I don’t need a spider named Charlotte to spin words into her web to teach me the importance of a pig. The banana spider outside my kitchen window taught me that truth — and more — without silky words.
In the book Charlotte’s Web by E.B. White, Charlotte is an intelligent spider who spells words into her web in an attempt to save the life of Wilbur, a humble (and, reportedly, radiant and terrific) pig. (Spoiler alert: It works.)
What follows is what I learned from a spider not named Charlotte.
Within view during my many exploits in the kitchen is a banana spider in a large, often messy web. She reminds me of myself — except for the fact that I’m fairly certain she ate her husband last night.
Summer and spiders go hand in hand in Florida. The days start warming, and almost overnight, spider webs appear all over the yard and house.
Though I prefer freshly swept walls and clean windows, I leave the spiders and their webs alone. Only when a spider makes the mistake of building a web in my path do I take action. Even then, I merely brush away the web and carefully remove the spider to another location (which is determined by how far I can get before the spider starts walking the broom handle in my direction).
(Spiders that venture inside my house may experience my broom in a less sympathetic manner.)
I don’t like spiders. But I understand that they are a natural form of pest control (unless you consider spiders pests, of course). Spiders outside my home mean fewer bugs inside my home, and so I leave the arachnids alone.
As it turns out, spiders are more than pest control; one, at least, is a teacher.
‘We’ll leave the light on for you’
This year, a spider has provided the equivalent of reality TV — except this programming has value for the viewer.
It built its web right outside our kitchen window, where a light is always shining. This one room in our house lives up to Motel 6’s slogan, “We’ll leave the light on for you,” and it draws unusual guests who pay with their lives. Leafhoppers, butterflies, and even dragonflies have met their doom as I watched from the relative comfort of dish duty.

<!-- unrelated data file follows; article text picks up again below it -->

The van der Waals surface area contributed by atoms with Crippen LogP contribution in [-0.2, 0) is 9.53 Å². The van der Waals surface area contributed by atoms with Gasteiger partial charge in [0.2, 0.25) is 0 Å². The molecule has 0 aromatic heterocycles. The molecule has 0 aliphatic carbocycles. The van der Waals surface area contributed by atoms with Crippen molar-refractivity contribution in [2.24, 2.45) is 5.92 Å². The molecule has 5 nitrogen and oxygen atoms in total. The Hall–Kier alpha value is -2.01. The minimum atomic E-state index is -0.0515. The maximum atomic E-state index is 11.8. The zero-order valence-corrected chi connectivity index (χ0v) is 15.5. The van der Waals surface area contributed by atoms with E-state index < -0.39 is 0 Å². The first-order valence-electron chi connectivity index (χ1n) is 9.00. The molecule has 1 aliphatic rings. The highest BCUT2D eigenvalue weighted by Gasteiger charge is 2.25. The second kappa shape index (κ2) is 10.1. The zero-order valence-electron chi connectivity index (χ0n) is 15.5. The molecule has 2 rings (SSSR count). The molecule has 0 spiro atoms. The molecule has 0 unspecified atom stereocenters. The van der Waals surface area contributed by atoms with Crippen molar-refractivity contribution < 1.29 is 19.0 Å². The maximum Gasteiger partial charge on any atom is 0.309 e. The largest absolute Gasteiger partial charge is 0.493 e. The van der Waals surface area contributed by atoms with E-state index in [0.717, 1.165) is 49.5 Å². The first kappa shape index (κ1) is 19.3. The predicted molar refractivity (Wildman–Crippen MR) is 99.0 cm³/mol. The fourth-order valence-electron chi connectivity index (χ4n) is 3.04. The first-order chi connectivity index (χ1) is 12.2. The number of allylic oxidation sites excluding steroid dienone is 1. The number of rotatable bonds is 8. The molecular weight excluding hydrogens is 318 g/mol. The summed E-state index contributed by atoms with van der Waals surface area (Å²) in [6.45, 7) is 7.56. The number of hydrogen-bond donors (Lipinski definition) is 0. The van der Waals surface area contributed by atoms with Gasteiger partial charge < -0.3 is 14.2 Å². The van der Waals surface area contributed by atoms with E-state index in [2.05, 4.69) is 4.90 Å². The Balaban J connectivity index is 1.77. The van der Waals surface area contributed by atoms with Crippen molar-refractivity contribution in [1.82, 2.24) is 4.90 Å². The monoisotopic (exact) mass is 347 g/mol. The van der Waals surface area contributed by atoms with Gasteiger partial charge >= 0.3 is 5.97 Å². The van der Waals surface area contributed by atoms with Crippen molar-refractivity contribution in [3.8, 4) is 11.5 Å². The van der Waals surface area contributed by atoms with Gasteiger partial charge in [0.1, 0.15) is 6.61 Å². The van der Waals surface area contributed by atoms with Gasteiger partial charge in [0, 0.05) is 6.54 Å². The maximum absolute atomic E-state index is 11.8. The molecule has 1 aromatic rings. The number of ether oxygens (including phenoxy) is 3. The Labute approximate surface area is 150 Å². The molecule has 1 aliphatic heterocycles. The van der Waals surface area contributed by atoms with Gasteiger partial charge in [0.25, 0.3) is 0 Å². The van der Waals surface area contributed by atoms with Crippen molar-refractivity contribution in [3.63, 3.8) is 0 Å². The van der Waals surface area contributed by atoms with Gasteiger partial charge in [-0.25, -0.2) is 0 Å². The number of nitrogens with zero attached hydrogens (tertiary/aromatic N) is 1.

The light is a fatal attraction, but the bugs meet their doom not by getting too near the light but by getting caught in the banana spider’s strategically placed web. The spider pounces and then eats the prey, head first, from what I can tell.
The result is an enormous, well-fed banana spider and a messy web. The insects leave giant holes in the web — and they often leave behind some of their less-tasty appendages; the web is often a mess of holes and debris.
Some nights, just before I go to bed, as I’m doing a final tidying, I’ll see that the spider has rewoven the web neatly; by the time I awaken the next morning, I can see a number of large holes in the web where guests have disturbed the nest in the night.
The holes aren’t letters woven by a munificent spider in an attempt to save the life of a pig by advertising his assets: “SOME PIG,” “TERRIFIC,” “RADIANT” and “HUMBLE.” Charlotte’s Web is not being reenacted here.
No, but the holes — and the ever-growing banana spider — remind me to appreciate the “pigs” in my own life. That was the first lesson this spider not named Charlotte taught me.
‘Some pig’ and other adjectives
Don’t tell them I said so, but the people (and cats) in my life are pigs. They often are messy, make life complicated, and make “holes” in my home and office and heart — but they also make life worthwhile.
“People are messy,” I told a friend at lunch the other day. We were catching up on life and sharing prayer requests. My prayer requests often center on the pigs in my life — or, rather, the character I lack in dealing with these pigs.
My friend gets it, because though the Bible says we “wrestle not against flesh and blood but against principalities and powers,” it sometimes seems as if we do wrestle against flesh and blood. Sometimes we wrestle with our own “flesh and blood” (family); sometimes we wrestle with unrelated fleshly people who make our blood boil.
“I’ve set the alarm on my phone for every day at 3 to remind me of this,” my friend wisely shared, “‘Marriage and family aren’t for your happiness, they’re for your holiness.'”
I would add work relationships and friendships (and, maybe, 5 o’clock drivers) to my friend’s reminder as well. Basically, my beloved pigs, who do often make me happy, are for my holiness.
‘Holey’ness and holiness